Watergate Scandal 50 mins – “What if we were living through the next Watergate? That’s the idea of the podcast Slow Burn, about the scandal that brought down President Nixon. Host Leon Neyfakh joins us to talk about a precarious political chapter and its implications today. What if we were living through the next Watergate? That’s the question behind the podcast Slow Burn, about the scandal that brought down President Nixon. It tries to capture what it was like to live at a time when a paranoid president accused of obstructing justice was the subject of a long-running investigation. Then, as now, nobody knew how it all would end. Slow Burn host Leon Neyfakh joins us to explore a precarious chapter of history and how it can help us make sense of what’s happening today.” At the link right-click the play button and select “Save Link As” from the pop-up menu.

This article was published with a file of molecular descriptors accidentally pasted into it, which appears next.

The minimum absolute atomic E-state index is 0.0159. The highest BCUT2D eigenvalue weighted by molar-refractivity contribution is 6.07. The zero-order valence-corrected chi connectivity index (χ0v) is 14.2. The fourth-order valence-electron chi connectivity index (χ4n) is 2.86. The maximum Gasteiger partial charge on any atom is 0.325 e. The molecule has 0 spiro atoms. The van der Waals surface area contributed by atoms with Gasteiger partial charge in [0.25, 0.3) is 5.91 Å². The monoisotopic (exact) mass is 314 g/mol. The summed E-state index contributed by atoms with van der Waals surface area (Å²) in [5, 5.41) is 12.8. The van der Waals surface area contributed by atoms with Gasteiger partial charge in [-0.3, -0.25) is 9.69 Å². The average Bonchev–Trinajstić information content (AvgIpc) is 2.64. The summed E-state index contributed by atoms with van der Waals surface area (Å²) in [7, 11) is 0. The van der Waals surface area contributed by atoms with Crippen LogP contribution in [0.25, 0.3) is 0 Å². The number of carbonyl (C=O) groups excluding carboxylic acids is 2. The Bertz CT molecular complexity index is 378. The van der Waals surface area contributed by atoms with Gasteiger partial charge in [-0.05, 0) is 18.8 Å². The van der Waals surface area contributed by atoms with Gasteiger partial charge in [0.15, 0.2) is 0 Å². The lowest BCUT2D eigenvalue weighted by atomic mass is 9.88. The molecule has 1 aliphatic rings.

Wolf in Yellowstone 21 mins – “In 2006, a wolf was born in Yellowstone who would become a legend in her own time. For more about the 06 Female and the debate surrounding wolves in Yellowstone, be sure to check out Jeff Hull’s article in Outside Magazine and Nate Rott’s special report for NPR.” At the link right-click “Download” and select Save Link As” from the pop-up menu.

Womens Rights 66 mins – “The Opportunity to Thrive: Girls’ Education in Humanitarian Crises Thursday, July 05, 2018, 11:21 AM” At the link find this title, right-click “Media files Audio.mp3” and select “Save Link As” from the pop-up menu.